Sunday, February 26, 2012

The Idiot, designed by Ron Arad (Penguin Designer Classics)

Here's an older selection from my library that I thought I'd share with you: this is a rare edition of The Idiot, designed by Ron Arad and published in an edition of 1000 copies by Penguin as a part of their Designer Classics series from 2006. (I had previously featured FUEL's Crime and Punishment in one of the first posts on this blog, which can be read here.)

Ron Arad is an Israeli industrial designer and architect who is arguably most famous for his futuristic furniture design. His work consistently shows how limitless industrial design can be, whether you're looking at a chair fit for a space station or a bookshelf that coils around itself across a wall. He was appropriately selected to exhibit at the MoMA in 2009--an installation view can be seen here:

A little research online will bring up a number of new projects Arad's been working on, including a line of designer eyewear. Fascinating, challenging stuff.

Naturally, such an ambitious designer would tackle a book project with similar bravado, and Arad nails it. In this case, the "book" of The Idiot is a stack of bound-but-unboarded pages. The top of the stack is the first page of the novel, and the bottom of the stack is the last. With no covers, the design here is strictly limited to the edges of the paper. "The Idiot" is written across one side, the Penguin logo on another, and "Dostoyevsky" down the longer edge.

The white-on-black scrawl is very striking and very much compliments the mostly white of the novel's first page.

This pile of paper is held in place by small tabs on a perspex tray, which allows the 600-or-so pages to sway a little. Whether this is intentional or not, the paper's shift seems to further disorient the structure of the book.

Finally, this tray has a cover, which seems to seamlessly encase the book within its perspex shell. The top of the case has radial lens built into it that causes a very cool effect when you look at it straight on: despite is rectangular form, through the lens the book looks trapezoidal and all five sides can be seen at once. Very cool.

Currently reading:
The End of War by John Horgan

Currently listening to:
Light Asylum, "Shallow Tears" 12"

Sunday, February 12, 2012

Peter Nadas's Parallel Stories: a call for discussion

Yesterday, I finished Peter Nadas's
Parallel Stories and I think it might be one of the best books I've ever read. I'm conflicted, though, as I don't think I could sincerely "recommend" the book to anyone. It's over 1100 pages long, consistently X-Rated, and depicts some of the most emotionally and physically cruel scenes I've come across in print. But still, Nadas's control shines through this darkness, and it's wickedly clear that he's orchestrating not only a multi-generational epic but one that challenges literary conventions to their limits. I want to discuss this book so badly with my friends, but I can't in good conscience send them through its vicious genius without feeling somewhat responsible for whatever happens.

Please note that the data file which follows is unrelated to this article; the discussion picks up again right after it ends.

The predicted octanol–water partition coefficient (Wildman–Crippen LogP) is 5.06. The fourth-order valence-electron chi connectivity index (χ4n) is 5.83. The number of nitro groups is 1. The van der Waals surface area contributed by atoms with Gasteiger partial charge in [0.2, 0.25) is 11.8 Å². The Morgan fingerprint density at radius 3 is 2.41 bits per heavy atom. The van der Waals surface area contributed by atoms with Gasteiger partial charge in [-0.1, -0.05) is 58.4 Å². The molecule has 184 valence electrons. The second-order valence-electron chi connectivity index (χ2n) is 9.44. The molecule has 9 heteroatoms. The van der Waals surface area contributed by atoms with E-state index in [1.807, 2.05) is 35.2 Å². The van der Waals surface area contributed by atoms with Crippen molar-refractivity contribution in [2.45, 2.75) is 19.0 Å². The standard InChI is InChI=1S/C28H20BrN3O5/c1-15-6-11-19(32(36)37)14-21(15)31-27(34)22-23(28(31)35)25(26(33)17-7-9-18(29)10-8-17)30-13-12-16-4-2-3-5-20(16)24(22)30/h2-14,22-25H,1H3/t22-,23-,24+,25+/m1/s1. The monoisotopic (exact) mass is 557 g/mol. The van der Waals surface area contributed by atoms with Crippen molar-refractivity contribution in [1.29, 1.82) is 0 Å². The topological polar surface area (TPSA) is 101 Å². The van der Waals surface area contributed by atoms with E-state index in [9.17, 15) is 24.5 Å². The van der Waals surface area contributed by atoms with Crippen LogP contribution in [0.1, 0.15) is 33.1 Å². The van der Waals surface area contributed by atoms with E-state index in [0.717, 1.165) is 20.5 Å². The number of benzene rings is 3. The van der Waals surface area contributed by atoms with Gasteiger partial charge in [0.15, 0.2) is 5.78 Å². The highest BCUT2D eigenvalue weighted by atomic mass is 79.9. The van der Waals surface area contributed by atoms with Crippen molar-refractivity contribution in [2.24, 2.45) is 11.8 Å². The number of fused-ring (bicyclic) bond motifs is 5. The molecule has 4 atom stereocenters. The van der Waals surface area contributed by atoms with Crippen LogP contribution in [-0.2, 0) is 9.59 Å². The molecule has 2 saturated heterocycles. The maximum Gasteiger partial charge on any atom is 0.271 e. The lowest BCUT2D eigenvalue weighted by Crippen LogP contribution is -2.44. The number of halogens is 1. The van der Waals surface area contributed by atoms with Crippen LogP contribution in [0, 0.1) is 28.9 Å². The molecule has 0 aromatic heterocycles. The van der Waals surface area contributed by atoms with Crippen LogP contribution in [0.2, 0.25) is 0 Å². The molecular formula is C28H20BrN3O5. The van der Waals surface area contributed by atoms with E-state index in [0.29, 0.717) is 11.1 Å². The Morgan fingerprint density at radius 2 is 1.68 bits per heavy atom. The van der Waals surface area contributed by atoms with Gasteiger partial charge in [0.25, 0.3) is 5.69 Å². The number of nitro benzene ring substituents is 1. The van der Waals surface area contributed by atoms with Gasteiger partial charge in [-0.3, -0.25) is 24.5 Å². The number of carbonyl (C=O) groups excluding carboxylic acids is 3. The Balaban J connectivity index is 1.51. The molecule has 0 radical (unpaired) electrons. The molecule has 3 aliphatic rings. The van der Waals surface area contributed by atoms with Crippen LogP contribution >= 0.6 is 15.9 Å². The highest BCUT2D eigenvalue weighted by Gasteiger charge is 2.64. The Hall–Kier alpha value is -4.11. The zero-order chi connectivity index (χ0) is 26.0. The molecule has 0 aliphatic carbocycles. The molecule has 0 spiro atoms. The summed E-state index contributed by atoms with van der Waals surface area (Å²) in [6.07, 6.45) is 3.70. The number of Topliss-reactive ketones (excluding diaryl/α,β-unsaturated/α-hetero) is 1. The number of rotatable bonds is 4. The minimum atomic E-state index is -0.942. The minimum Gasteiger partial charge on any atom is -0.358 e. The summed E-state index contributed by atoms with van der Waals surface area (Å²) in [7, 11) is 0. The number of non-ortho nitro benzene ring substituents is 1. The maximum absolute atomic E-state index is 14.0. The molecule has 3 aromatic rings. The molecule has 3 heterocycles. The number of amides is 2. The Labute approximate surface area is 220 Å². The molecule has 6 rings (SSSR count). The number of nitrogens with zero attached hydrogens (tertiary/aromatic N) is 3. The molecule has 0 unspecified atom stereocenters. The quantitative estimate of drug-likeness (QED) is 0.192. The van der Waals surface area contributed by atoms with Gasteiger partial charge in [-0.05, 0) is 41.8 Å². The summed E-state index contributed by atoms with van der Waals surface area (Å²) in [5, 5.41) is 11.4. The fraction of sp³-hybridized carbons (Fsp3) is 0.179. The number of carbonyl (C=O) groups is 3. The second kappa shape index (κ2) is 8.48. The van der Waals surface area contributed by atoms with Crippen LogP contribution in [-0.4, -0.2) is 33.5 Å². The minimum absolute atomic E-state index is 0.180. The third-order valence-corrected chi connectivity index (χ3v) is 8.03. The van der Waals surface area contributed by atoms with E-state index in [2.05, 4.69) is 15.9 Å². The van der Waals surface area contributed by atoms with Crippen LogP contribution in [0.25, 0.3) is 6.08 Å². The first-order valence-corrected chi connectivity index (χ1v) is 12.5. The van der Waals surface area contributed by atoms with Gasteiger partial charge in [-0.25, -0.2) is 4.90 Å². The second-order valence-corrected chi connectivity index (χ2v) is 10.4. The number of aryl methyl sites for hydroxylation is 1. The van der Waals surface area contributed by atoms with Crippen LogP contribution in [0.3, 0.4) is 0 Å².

The plot revolves around a family living in Budapest, and loosely spreads out, across generations, through the stories of tangentially related family members and acquaintances (and at times even completely independent plots). But, to try to connect all these threads would likely result in frustration--I was befuddled for the first hundred or so pages before I surrendered to Nadas's command. Once I gave into his deliberate, scathing eye, I was astounded with how much subtlety and nuance Nadas could inject into his slow-paced scenes. (The New York Times was so right by comparing the pacing of Parallel Stories to "24-Hour Psycho", Douglas Gordon's video installation that slowed down the frames-per-second of Hitchcock's film so that one screening lasted 24 hours.)

At this pacing, Nadas could drift backwards through history and jump across memories like Laurence Sterne and Marcel Proust.
And this would be a dreamy effect if it wasn't so nightmarish. Parallel Stories is what happens when you drift through the collective memories of a family that lived through World War II and endured the gamut of national and personal atrocities.

I could go on. And on and on. In ten years, Parallel Stories will surely have tomes upon tomes of essays, criticisms and annotations to accompany it and when that happens I will surely buy them and read them all. But, what do I do until then? Aside from this interview, there's a bit of a dry spell out there about this novel. I've been scouring the internet for some substantial discussion on this book, and all I can find are early negative reviews that just say to me that those critics were all working with unreasonably firm deadlines.

There's so much to discuss, and I'm sure there are connections and details that we all missed.

So, here's what I propose. If you, like me, just finished this book and are going through some sort of withdrawal, let's discuss. Leave a comment, let me know what puzzled you, enraptured you, something, and I'll do the same. Hope to hear from you soon.

Currently reading:
Anything I can find about Parallel Stories

Currently listening to: